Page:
Like most people, I have been intrigued by the recent explosion of food delivery services (like Blue Apron) that tout the convenience of delicious home cooked meals while saving time and money. I’ve always thought that it was a great concept, but that it wouldn’t necessarily work with my family situation because my husband and I both work and when we come home, it would be difficult to take another 45 minutes to prepare dinner. We typically prepare simple, healthy meals that take less than 30 minutes. For simple and quick meal ideas, see here and here.
I finally got the push to try Blue Apron when a friend offered me three free meals. Basically, Blue Apron lets you choose three different meals per week. They have a variety of meats, poultry, seafood, and vegetarian options. Each meal starts at $8.74 per serving. We selected no food restrictions for two people and it basically runs us about $60 per week. With that, you get free delivery of everything you need in a well insulated box. Here’s my take on it:
Pros of using Blue Apron:
- Fresh produce and meats (no hormones added) and seafood (sustainably sourced)
- Convenience: delivered to your door, no pre-planning required (except picking out what you want to eat), no shopping for items you need for a specific menu
- Great way to try new recipes and expand your palate. After cooking a Blue Apron meal with leeks, I recently bought leeks and farro at the grocery store for the first time.
- Helps to expand your cooking techniques (there are many great videos and tutorials on their website with cooking techniques)
- Can potentially save you money because you don’t have to buy a large quantity of something that you need very little of (like a big bunch of cilantro or bottle of sherry vinegar).
- Everything is pre-measured and proportioned, which saves cooking time
- Makes me feel eager and excited to cook because I look forward to eating something new
- My husband and I were quite impressed with the taste of most meals. The recipes we’ve tried have been delicious and I have since incorporated some of the dishes into my regular cooking repertoire. I’ve always loved cooking kale, but I had never tried cooking it with onion, apple, and mustard. It was savory and sweet, a perfect combination.
Cons of using Blue Apron:
- Not very economical. It ends up costing just under $20 per meal for two servings – which doesn’t sound too bad until you consider that this is for a meal you have to cook yourself (and clean up, too).
- Takes about 45 minutes to prepare, a little faster if you can multitask. If you have very young kids like I do, unless you have another adult to watch the kids while you’re cooking, it can be very difficult to cook without constant interruptions and a high probability of burning something.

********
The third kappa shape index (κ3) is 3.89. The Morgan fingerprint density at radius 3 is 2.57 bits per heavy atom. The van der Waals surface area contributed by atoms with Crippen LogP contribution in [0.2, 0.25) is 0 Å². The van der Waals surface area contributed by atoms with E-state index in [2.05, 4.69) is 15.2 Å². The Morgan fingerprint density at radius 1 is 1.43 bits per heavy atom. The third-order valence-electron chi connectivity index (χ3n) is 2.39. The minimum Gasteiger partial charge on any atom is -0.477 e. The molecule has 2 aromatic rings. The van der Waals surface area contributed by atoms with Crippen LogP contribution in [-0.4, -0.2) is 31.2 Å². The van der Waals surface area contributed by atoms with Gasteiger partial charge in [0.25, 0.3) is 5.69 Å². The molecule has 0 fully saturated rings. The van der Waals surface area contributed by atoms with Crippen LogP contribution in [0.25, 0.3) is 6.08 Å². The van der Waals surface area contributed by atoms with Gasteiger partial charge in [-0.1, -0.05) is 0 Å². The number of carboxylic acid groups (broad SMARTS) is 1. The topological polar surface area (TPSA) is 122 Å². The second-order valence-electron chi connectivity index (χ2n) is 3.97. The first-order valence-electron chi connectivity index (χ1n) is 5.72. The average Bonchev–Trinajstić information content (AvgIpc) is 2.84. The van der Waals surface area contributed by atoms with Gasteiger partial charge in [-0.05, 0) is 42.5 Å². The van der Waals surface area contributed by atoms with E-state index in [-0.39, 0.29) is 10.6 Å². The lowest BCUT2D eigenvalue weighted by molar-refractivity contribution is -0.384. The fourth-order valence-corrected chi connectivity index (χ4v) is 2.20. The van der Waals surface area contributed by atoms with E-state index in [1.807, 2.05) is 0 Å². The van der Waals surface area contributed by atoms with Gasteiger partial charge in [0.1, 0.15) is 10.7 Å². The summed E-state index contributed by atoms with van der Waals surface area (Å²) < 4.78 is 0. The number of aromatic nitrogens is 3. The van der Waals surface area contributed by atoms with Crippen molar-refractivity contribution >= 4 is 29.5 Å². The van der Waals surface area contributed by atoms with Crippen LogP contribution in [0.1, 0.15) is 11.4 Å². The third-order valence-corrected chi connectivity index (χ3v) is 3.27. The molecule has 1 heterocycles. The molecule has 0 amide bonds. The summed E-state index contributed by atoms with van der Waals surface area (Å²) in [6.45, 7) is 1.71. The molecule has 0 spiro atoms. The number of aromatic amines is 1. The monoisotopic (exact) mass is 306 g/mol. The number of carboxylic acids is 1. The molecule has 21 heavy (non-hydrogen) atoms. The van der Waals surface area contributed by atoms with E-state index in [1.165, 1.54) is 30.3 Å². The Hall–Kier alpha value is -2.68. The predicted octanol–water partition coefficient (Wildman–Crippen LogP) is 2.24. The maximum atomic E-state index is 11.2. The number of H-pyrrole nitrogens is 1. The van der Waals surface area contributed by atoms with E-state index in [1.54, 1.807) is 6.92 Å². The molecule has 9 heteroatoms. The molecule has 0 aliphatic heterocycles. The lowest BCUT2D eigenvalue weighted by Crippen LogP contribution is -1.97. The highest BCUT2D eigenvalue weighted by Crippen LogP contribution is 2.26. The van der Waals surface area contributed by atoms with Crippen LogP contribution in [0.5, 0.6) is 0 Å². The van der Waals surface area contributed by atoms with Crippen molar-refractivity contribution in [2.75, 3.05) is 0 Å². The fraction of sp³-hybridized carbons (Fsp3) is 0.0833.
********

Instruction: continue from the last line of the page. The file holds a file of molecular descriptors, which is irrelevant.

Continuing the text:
- Small sized portions, especially with the seafood entrees
- No organic produce option
- Lots of cleanup afterwards – I end up using many more dishes and pots and pans than I would otherwise. To see how I keep my pots and pans looking new, click here.
- Makes your house smell like food for the next couple of days, unless you have a super duty vent. We turn our vent to the highest setting and open the windows but the house still smells a little the next day.
- Set to automatically deliver meals unless you opt to skip weeks
- Limited meal options. I typically pick one seafood, one meat (pork or beef) and one chicken dish.
Tips for using Blue Apron:
- All you need is olive oil, salt, and pepper. They provide the rest of the ingredients.
- Buy a splatter screen. Most chicken, fish, and meat items require pan frying so oil can get splattered all over the place. The Amco 13″ splatter screen we have is no longer available, but this one looks promising. It is also dishwasher safe.
- Blue Apron recommends using a non-stick pan. I don’t own any non-stick cookware and cook with this All Clad 12″ pan. I have never had any issues with the food sticking, so there no need to run out to get new cookware. The secret to searing and pan frying fish, poultry, and other red meats without sticking is a three step approach.
- Dry the fish or meat well with paper towels and lightly salt.
- Make sure the oil in the pan is hot before you put in the fish or meat. It should sizzle when you put it in the pan. After you put the meat in the pan, don’t touch it at all for a minimum of 3-4 minutes before you try to flip it over with a pair of tongs or spatula (if it doesn’t move easily, you may need to give it another minute).
- Check the internal temperature of the meat with an instant read digital thermometer. This is my new favorite cooking tool because it helps me to not over or undercook fish or meat. I dedicated an entire post to this cool little gadget. Click here to check it out.
- You can skip weeks and cancel anytime so only select meals that you want to try and be sure to skip weeks when you go on vacation.
- I will continue to subscribe to Blue Apron on an as-needed basis, simply because I like the convenience and enjoy trying new recipes.
- I don’t order meals every week, but rather 1-2 times per month and select only the meals that I’m interested in trying.
- I still hold the opinion that this type of meal subscription service is better suited for DINKS (dual income, no kids), families with slightly older children who do not need constant supervision during the cooking process, or Baby Boomer couples.
- I was quite impressed with the overall quality, simplicity, and taste of the meals and will continue to subscribe to Blue Apron.
Have you tried Blue Apron or another food delivery subscription service? What was your experience? Are there any pros/cons I should add to the list above?
Happy chic mom, a blog for moms
This post, before you subscribe to a food delivery service like Blue Apron, read this first, appeared first on happy chic mom.
Photo credit: Blue Apron